Charanjit Singh Sidhu
Date of Birth:
District Moga, Punjab
Charanjit Singh Sidhu was born in district Moga in Punjab, India on February 19, 1945 and came as a visitor to Canada in 1975 through his aunt’s invitation, who was already living in Canada. He was 25 years old when he came to Canada and was a well-traveled and educated person. His aunt received him at the airport and he remembers that he felt very safe and happy to be received by his aunt.
Immigration was the first challenge for Charanjit as he couldn’t work without a work permit, so he filed for his residency and became a permanent resident in one year. According to Charanjit, Canada did not recognize India’s education system as he had a diploma in mechanical engineering and knew English but still was not able to get a job in his field. His first job was at an apple orchard in Victoria where he worked for $1.50 per hour wage. He had to lie that he had worked in the orchards before because he wouldn’t get the job then, however, he worked three times as hard as compared to his co-workers.
Charanjit ultimately worked at the mills as he couldn’t go back to school because his educations wasn’t recognized. In the words of Charanjit, “the people that came in 1970’s as visitors faced many difficulties with the immigration and finding work.” The land and love back home helped him in Canada. People from India understood the importance of utilizing basements as rental suites. They thought of constructing a bathroom in the basement and renting it out. As such, when Charanjit bought his house, he lived in the basement and rented the rest of the house as a means of earning additional income.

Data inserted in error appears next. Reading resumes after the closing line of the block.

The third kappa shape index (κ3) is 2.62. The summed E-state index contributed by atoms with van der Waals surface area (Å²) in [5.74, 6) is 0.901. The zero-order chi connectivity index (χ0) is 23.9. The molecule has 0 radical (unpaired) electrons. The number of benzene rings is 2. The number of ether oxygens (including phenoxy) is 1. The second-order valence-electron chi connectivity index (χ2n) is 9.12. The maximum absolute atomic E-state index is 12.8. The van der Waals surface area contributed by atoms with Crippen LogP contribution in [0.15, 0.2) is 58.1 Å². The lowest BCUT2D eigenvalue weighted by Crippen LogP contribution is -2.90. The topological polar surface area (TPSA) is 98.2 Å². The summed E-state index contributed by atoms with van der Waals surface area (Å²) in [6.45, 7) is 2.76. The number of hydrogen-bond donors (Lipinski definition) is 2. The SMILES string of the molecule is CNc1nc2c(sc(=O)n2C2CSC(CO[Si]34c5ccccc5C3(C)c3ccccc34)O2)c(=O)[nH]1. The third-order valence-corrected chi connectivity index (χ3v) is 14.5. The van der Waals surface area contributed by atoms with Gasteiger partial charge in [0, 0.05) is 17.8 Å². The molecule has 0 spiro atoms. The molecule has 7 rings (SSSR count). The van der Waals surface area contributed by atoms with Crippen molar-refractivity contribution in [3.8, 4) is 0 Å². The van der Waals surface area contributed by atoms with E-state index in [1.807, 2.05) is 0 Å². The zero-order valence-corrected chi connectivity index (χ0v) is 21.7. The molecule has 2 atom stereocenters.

Charanjit recalls that people worked from Monday to Friday and hardly worked during the weekends. Everyone would withdraw money on Friday’s to be used for the next two weeks. He went back to India in 1976 to get married. Charanjit remembers that the ticket to India in 1976 was $1250 and was very expensive compared to the earnings, which were $1.5-$3 at that time. The community would celebrate festivals such as Diwali in their homes and prepared the food and Indian deserts at home.
According to Charanjit, the Punjabi community had good relations with the people of European descent. It was mutual respect where the Punjabis were respected for their hardworking characteristics. The Punjabi community fought discrimination with their work ethics and always strived to work hard. In Charanjit’s words, “The people of Canada are descent and we should learn good things from them and leave the bad things.”
Charanjit believes that there are three messages to learning, Sat, Santook and Daya, which means to always strive to be together, be content and to help others. He has three daughters who are well settled now and only requests everyone to educate their children and to give them the best education possible. Accordingly, Charanjit Singh believes that everything in Canada is good but “our community should never forget our home country.”